DoYouRemember is proud to present the second installment in a series of essays, “What’s the Big Idea?” by Garry Berman. In this essay, we talk about the debut of the Sony Betamax Recorder along with the impact it had on VHS tapes. Information about the birth of iconic American products will be complemented by advertising images that first displayed these items to the public. As Berman writes, “We are surrounded each day by various modern inventions and conveniences that have become so common to our lives that we use or experience them almost without thinking. As we benefit from their assistance in making our living easier, we rarely, if ever, stop just for a moment to ponder that there was once a time when each of these products did not exist….Still, there was a moment early in the life of each of our modern conveniences, luxury items and even fast-food sandwiches when it was first presented to the general public for our acceptance or rejection.
Each was introduced in its advertising as the next Big Deal, one that could change our collective lifestyle and greatly influence our popular culture. In hindsight, most of those items have done just that.” Today, we investigate a classic piece of technology from the 1970s. Below, from Garry Berman’s “What’s the Big Idea?”:
Before there was the DVR, there was the VHS video recorder. Before there was VHS, there was Beta, and the Betamax VCR, which did nothing less than revolutionize the way we watch television.
Once Milton Berle and his zany variety show took the fledgling medium of television by storm in 1948, millions of TV viewers found themselves re-arranging their social schedules to accommodate watching their favorite programs. They had no choice: Either watch the show when it aired live or miss it, and, in most cases, never have another opportunity to see it. It would be nearly 30 years between the first airing of Uncle Miltie and the day when we could finally enjoy the flexibility of watching any TV program at our own convenience.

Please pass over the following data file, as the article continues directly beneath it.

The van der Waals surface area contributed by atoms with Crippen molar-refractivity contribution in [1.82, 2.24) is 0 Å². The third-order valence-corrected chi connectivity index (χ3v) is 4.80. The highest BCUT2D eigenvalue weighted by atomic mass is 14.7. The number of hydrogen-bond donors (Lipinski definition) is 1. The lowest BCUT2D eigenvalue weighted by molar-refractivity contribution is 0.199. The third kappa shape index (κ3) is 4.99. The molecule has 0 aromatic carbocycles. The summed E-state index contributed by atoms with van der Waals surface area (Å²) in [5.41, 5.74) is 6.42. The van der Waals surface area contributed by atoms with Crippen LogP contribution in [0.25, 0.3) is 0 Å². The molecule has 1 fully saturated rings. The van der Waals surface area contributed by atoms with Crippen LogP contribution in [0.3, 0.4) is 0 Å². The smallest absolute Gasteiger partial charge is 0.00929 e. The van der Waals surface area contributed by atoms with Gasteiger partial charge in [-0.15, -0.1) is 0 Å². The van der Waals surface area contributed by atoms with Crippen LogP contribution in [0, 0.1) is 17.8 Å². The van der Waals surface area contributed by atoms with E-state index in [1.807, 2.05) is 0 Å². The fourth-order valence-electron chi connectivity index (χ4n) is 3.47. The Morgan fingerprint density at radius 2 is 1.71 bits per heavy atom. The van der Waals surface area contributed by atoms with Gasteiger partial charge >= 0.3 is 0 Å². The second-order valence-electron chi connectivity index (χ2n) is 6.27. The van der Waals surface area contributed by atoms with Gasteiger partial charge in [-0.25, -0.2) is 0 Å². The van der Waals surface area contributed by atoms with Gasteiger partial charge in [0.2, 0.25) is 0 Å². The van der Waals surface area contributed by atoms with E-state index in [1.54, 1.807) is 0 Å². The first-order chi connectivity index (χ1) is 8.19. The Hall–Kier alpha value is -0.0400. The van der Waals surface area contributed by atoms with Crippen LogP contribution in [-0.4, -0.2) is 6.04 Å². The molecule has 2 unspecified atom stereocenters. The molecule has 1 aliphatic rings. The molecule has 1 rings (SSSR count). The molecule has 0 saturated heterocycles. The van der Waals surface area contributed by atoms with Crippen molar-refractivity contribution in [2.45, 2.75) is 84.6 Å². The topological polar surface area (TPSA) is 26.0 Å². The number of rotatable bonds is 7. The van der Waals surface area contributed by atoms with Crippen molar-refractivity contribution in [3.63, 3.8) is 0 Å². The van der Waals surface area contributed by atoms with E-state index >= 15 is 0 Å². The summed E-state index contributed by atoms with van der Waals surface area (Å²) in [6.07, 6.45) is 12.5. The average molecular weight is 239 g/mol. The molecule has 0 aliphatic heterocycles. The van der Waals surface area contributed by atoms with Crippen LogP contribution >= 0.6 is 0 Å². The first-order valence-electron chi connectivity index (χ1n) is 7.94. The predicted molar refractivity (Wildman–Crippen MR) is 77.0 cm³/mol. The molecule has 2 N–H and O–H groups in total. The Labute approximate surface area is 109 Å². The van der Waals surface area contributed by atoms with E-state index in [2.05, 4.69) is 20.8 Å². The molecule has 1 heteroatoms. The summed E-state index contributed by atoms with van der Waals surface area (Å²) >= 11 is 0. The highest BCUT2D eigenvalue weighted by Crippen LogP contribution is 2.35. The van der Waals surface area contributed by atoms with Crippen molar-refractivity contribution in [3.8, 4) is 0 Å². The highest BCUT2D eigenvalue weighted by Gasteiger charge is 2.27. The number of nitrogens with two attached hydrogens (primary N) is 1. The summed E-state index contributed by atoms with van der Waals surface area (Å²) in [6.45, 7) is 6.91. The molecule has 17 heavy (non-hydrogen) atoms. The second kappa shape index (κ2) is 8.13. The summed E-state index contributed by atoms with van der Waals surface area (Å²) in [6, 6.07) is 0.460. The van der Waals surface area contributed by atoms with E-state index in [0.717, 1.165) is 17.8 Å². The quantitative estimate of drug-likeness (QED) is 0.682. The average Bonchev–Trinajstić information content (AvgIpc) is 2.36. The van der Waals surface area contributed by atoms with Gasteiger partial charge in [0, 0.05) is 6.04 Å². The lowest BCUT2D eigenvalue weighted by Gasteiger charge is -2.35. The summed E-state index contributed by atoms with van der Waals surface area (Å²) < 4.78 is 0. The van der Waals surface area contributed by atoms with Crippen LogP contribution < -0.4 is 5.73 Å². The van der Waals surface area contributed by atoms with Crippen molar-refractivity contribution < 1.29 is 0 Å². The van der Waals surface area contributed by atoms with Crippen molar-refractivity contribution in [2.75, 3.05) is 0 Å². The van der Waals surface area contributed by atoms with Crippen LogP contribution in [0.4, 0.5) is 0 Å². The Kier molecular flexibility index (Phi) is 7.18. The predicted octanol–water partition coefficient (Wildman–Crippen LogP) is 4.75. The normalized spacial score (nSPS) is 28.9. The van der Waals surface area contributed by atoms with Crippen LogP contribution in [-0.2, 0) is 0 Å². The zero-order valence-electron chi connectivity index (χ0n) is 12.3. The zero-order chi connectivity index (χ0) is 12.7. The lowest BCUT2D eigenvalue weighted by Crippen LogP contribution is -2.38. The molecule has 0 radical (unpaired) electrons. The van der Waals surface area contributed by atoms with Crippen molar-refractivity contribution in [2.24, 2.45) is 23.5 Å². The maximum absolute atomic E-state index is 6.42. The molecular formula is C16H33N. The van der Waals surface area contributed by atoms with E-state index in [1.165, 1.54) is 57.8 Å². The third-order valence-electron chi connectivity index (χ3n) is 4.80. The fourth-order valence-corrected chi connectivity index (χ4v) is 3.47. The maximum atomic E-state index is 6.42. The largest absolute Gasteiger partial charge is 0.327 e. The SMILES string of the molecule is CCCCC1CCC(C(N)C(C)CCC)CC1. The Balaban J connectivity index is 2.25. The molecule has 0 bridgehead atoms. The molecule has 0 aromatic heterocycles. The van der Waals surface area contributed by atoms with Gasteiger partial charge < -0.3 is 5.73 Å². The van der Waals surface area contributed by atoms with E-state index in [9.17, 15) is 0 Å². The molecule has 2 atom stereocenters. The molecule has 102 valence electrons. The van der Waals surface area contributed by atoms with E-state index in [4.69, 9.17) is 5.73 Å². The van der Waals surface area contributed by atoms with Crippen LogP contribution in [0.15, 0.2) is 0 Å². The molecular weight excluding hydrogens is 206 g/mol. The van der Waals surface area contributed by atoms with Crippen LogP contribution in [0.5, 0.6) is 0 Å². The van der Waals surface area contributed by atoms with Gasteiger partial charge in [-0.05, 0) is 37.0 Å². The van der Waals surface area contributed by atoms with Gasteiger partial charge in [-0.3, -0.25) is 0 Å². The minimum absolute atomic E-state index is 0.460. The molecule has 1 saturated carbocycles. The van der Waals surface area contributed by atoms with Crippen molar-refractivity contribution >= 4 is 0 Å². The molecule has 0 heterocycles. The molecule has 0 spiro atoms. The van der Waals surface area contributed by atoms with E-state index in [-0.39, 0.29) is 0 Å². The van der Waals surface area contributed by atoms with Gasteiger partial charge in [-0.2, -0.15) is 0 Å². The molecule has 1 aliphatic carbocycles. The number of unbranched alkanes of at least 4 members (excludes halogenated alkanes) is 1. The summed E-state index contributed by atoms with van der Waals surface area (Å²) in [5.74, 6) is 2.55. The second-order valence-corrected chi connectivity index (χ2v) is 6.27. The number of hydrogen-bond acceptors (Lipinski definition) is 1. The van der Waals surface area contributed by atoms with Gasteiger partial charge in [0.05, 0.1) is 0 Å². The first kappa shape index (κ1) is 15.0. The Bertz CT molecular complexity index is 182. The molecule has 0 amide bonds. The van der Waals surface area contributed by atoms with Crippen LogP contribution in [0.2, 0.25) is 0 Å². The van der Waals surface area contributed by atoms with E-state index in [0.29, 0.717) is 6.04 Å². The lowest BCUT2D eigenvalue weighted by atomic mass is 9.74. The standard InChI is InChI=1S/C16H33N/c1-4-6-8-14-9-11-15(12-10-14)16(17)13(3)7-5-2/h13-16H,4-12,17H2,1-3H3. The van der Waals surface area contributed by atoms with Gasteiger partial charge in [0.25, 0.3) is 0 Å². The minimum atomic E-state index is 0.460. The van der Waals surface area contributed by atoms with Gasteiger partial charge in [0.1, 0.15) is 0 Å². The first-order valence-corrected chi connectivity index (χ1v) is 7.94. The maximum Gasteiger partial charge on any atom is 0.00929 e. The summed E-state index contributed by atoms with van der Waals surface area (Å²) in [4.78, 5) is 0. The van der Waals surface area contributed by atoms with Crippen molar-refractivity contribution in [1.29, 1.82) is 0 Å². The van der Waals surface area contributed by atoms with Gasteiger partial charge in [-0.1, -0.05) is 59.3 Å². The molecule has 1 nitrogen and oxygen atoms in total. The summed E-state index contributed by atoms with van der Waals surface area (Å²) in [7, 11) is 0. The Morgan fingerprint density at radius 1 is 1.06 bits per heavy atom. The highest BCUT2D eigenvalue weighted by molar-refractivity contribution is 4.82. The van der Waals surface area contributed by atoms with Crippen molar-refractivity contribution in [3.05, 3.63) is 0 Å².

Videotape for commercial purposes, including use by the major TV networks, was first demonstrated in 1956 by Alexander Poniatoff. It replaced the kinescope, which essentially involved pointing a film camera at a studio TV monitor and filming the live program off the screen as it aired. In the late ’40s and early ’50s, kinescopes had been the only way to preserve and broadcast live programs to be aired at varying times by individual stations around the country. Videotape changed that forever, but was, for many years, not considered something useful for the average home.
In the mid-1960s, early versions of home VCRs appeared on the market, but with price tags rivaling that of small cars (and the consoles were nearly as big). More work was required to make the machine user-friendly without busting the consumer’s budget altogether.
In 1971, Sony introduced the U-Matic VCR, which used three-fourths-inch tape cartridges in a player/recorder touted in its ad copy as “a revolutionary new means of communication.” The ad went to considerable length simply to explain the basic concept of a videotape system, its capabilities, and possibilities for commercial—and especially medical—use. Ironically, the ad included just a single phrase to suggest that “perhaps, someday, there’ll be a U-matic in every living room.”
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